In the case of a Massachusetts service member who had gone that extra distance in the line of duty and been awarded a Bronze Star, military records did not reflect the medal. One of my staff was able to see that the matter was corrected, and the service member properly honored.
New Staff in Massachusetts
I have brought on four new staff members who will be my eyes, ears, and voice across the state. I will be setting up regional offices as soon as possible in Springfield, Worcester, and Plymouth. For now, you can reach them by contacting the Boston office at 617-565-3170:
Nick Powers, Regional Representative, Western MA
A 1999 graduate of Tantasqua Regional High School, Powers, 30, most recently served as a legislative aide to State Representative Todd Smola of Palmer.
Denny Drewry, Regional Representative, Central and Northeastern MA
Denny has had a wealth of experience in different fields, including service during Vietnam as a Green Beret, small business owner, and 12 years on the Westborough Board of Selectmen.
Sam Jonsson, Regional Representative, Southeastern MA
A Dartmouth resident and formal commercial fishermen, Jonsson recently returned from Afghanistan where he served as an Operations NCO for Headquarters, United States Forces Afghanistan (USFOR-A). He served during both Operation Iraqi Freedom and Operation Enduring Freedom. He continues his service in the Army Reserve as a Master Sergeant.
Vito Calomo, Community Liaison Fisheries Specialist
A Gloucester native, Vito will ensure that Massachusetts' fishing communities have a voice in Washington.
REVIVING THE ECONOMY
The first thing I did in the Senate was to introduce legislation to cut payroll taxes for employees and pay for this initiative by rescinding unobligated stimulus funding. My amendment received bipartisan support when I first introduced it in March 2010. More recently, a version of my idea -- a one-year payroll tax cut for employees - was included as part of the bipartisan tax compromise that was passed by the Senate. I support the tax compromise because it will help get our economy back on track by allowing people to keep more of the money they earn. It is good for American families, for small businesses and for individuals in Massachusetts and across the country. Unemployment is still too high, and reports of ongoing job losses leave me very concerned. Creating a climate that is good for job growth remains my number one priority, and I will continue working with the administration and my colleagues on both sides of the aisle until there are more jobs for Americans.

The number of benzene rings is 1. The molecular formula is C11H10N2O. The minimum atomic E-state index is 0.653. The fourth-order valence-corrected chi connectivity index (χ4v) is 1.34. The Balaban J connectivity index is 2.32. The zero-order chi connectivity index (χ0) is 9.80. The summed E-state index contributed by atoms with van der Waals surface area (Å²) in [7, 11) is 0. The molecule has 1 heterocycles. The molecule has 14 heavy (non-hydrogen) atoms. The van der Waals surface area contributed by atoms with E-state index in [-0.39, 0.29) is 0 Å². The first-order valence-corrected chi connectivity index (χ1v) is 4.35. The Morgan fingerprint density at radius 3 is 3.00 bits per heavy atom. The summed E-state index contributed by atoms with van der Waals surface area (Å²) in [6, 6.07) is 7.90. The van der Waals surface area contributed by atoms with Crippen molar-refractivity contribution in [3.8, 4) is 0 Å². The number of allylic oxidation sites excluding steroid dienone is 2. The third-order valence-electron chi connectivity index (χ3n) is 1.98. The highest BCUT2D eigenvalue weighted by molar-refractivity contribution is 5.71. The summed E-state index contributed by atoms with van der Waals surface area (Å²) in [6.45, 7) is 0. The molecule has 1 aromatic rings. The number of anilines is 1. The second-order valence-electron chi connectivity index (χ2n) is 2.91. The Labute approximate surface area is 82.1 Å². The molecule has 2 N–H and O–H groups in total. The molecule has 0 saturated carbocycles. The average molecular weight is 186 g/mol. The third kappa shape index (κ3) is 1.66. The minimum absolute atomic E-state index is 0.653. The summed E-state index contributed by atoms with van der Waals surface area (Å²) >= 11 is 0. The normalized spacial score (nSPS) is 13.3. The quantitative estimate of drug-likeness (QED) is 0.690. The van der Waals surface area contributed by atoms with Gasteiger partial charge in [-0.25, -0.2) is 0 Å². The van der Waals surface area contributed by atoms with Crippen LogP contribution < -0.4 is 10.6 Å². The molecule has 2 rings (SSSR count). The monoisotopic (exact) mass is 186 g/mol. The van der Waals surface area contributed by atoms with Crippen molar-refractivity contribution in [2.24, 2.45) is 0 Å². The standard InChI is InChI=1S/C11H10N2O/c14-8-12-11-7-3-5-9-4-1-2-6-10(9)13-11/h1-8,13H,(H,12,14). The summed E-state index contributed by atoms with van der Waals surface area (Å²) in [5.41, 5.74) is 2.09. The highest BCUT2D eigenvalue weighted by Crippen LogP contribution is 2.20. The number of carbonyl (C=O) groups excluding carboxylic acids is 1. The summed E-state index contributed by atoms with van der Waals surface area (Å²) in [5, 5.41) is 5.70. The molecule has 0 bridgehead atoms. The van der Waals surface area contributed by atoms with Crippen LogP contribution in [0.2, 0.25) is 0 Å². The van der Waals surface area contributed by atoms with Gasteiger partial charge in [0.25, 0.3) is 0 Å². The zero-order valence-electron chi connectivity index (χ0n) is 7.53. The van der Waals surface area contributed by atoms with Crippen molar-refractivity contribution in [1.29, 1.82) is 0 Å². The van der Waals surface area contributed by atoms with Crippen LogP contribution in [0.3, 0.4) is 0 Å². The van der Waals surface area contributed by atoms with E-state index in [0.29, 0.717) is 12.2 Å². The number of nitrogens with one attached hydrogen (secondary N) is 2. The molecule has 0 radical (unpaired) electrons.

SECURING A SAFER FINANCIAL FUTURE
(Signed into law)
I supported the Wall Street Reform and Consumer Protection Act. The final bill, signed into law in July 2010, included negotiated changes that I championed to protect jobs in Massachusetts and across the country and to ensure a safer financial environment to prevent another meltdown like the one in 2008 that left millions of Americans out of work and saw our economy take its worst dip since the Great Depression. This legislation takes important steps toward greater market transparency and consumer protection and will also ensure that taxpayers are never again put on the hook for bailing out the financial sector.
Within the bill I included the following:
Standing up for our troops. I introduced and passed an amendment (99-1) that created the new Office of Service Member Affairs at the Consumer Financial Protection Bureau. The final version of the amendment was a joint effort with Senator Jack Reed of Rhode Island, and was signed into law as part of the Wall Street Reform Act. Our young troops have a target on their back when it comes to questionable or downright illegal financial practices -- from payday loan traps to bogus life insurance policies, and the new office at the CFPB will make sure that men and women in uniform are not the victims of financial scams. I also worked on a bipartisan basis to make sure that people have access to their credit score if they are turned down for a loan. If certain types of creditors turn down a person's application for a loan or a credit product because of a bad credit score, that company is required to tell the person what their credit score is without charging them.